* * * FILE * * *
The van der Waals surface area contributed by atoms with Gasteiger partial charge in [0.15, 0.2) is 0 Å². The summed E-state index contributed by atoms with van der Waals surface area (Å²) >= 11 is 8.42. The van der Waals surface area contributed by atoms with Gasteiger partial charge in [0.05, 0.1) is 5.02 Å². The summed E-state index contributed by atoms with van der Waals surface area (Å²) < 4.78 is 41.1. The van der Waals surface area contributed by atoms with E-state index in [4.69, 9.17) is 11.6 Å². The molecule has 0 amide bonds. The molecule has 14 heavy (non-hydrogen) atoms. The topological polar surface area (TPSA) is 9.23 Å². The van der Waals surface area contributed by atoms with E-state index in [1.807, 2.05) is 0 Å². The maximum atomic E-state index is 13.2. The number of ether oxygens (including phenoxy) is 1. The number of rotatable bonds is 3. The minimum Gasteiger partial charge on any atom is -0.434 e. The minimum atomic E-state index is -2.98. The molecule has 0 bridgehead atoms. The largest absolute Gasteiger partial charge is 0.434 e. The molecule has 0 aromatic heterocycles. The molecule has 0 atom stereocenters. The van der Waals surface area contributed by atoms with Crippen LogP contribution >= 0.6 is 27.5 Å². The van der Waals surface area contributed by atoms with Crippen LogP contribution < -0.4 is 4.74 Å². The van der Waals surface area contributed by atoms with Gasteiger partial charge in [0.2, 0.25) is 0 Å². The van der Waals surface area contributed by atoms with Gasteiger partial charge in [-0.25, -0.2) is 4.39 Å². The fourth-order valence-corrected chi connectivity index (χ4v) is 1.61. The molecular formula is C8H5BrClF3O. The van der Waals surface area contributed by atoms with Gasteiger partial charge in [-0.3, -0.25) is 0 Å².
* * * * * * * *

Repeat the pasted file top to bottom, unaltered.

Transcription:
The van der Waals surface area contributed by atoms with Gasteiger partial charge in [0.15, 0.2) is 0 Å². The summed E-state index contributed by atoms with van der Waals surface area (Å²) >= 11 is 8.42. The van der Waals surface area contributed by atoms with Gasteiger partial charge in [0.05, 0.1) is 5.02 Å². The summed E-state index contributed by atoms with van der Waals surface area (Å²) < 4.78 is 41.1. The van der Waals surface area contributed by atoms with E-state index in [4.69, 9.17) is 11.6 Å². The molecule has 0 amide bonds. The molecule has 14 heavy (non-hydrogen) atoms. The topological polar surface area (TPSA) is 9.23 Å². The van der Waals surface area contributed by atoms with E-state index in [1.807, 2.05) is 0 Å². The maximum atomic E-state index is 13.2. The number of ether oxygens (including phenoxy) is 1. The number of rotatable bonds is 3. The minimum Gasteiger partial charge on any atom is -0.434 e. The minimum atomic E-state index is -2.98. The molecule has 0 bridgehead atoms. The largest absolute Gasteiger partial charge is 0.434 e. The molecule has 0 aromatic heterocycles. The molecule has 0 atom stereocenters. The van der Waals surface area contributed by atoms with Crippen LogP contribution >= 0.6 is 27.5 Å². The van der Waals surface area contributed by atoms with Crippen LogP contribution < -0.4 is 4.74 Å². The van der Waals surface area contributed by atoms with Gasteiger partial charge in [0.2, 0.25) is 0 Å². The van der Waals surface area contributed by atoms with Gasteiger partial charge in [-0.25, -0.2) is 4.39 Å². The fourth-order valence-corrected chi connectivity index (χ4v) is 1.61. The molecular formula is C8H5BrClF3O. The van der Waals surface area contributed by atoms with Gasteiger partial charge in [-0.3, -0.25) is 0 Å².